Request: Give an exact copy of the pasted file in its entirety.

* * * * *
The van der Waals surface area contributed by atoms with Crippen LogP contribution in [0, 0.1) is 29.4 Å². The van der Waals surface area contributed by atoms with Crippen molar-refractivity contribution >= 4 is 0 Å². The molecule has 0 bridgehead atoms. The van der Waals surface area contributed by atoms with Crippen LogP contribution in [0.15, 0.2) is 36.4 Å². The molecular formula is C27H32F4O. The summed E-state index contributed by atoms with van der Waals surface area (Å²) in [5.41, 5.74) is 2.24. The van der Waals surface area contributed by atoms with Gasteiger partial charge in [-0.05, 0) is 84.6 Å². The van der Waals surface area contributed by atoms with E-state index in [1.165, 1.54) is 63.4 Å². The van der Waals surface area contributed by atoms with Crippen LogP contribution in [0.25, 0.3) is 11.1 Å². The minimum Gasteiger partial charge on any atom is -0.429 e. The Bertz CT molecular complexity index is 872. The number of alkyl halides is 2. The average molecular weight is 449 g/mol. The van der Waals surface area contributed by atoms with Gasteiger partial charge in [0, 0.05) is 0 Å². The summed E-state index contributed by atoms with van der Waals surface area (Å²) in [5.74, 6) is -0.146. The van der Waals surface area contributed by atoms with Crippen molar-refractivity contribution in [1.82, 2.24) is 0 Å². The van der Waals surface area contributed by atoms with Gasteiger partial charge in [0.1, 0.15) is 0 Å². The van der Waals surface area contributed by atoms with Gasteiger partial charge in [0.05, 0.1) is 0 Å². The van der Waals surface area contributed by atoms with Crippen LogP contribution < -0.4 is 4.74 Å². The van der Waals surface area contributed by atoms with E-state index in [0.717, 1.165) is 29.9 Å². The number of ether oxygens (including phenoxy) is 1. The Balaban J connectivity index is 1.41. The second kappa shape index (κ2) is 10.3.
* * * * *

The van der Waals surface area contributed by atoms with Crippen LogP contribution in [0, 0.1) is 29.4 Å². The van der Waals surface area contributed by atoms with Crippen molar-refractivity contribution >= 4 is 0 Å². The molecule has 0 bridgehead atoms. The van der Waals surface area contributed by atoms with Crippen LogP contribution in [0.15, 0.2) is 36.4 Å². The molecular formula is C27H32F4O. The summed E-state index contributed by atoms with van der Waals surface area (Å²) in [5.41, 5.74) is 2.24. The van der Waals surface area contributed by atoms with Gasteiger partial charge in [-0.05, 0) is 84.6 Å². The van der Waals surface area contributed by atoms with E-state index in [1.165, 1.54) is 63.4 Å². The van der Waals surface area contributed by atoms with Crippen LogP contribution in [0.25, 0.3) is 11.1 Å². The minimum Gasteiger partial charge on any atom is -0.429 e. The Bertz CT molecular complexity index is 872. The number of alkyl halides is 2. The average molecular weight is 449 g/mol. The van der Waals surface area contributed by atoms with Gasteiger partial charge in [0, 0.05) is 0 Å². The summed E-state index contributed by atoms with van der Waals surface area (Å²) in [5.74, 6) is -0.146. The van der Waals surface area contributed by atoms with Crippen molar-refractivity contribution in [1.82, 2.24) is 0 Å². The van der Waals surface area contributed by atoms with Gasteiger partial charge in [0.1, 0.15) is 0 Å². The van der Waals surface area contributed by atoms with Gasteiger partial charge in [0.05, 0.1) is 0 Å². The van der Waals surface area contributed by atoms with Crippen LogP contribution < -0.4 is 4.74 Å². The van der Waals surface area contributed by atoms with E-state index in [0.717, 1.165) is 29.9 Å². The number of ether oxygens (including phenoxy) is 1. The Balaban J connectivity index is 1.41. The second kappa shape index (κ2) is 10.3.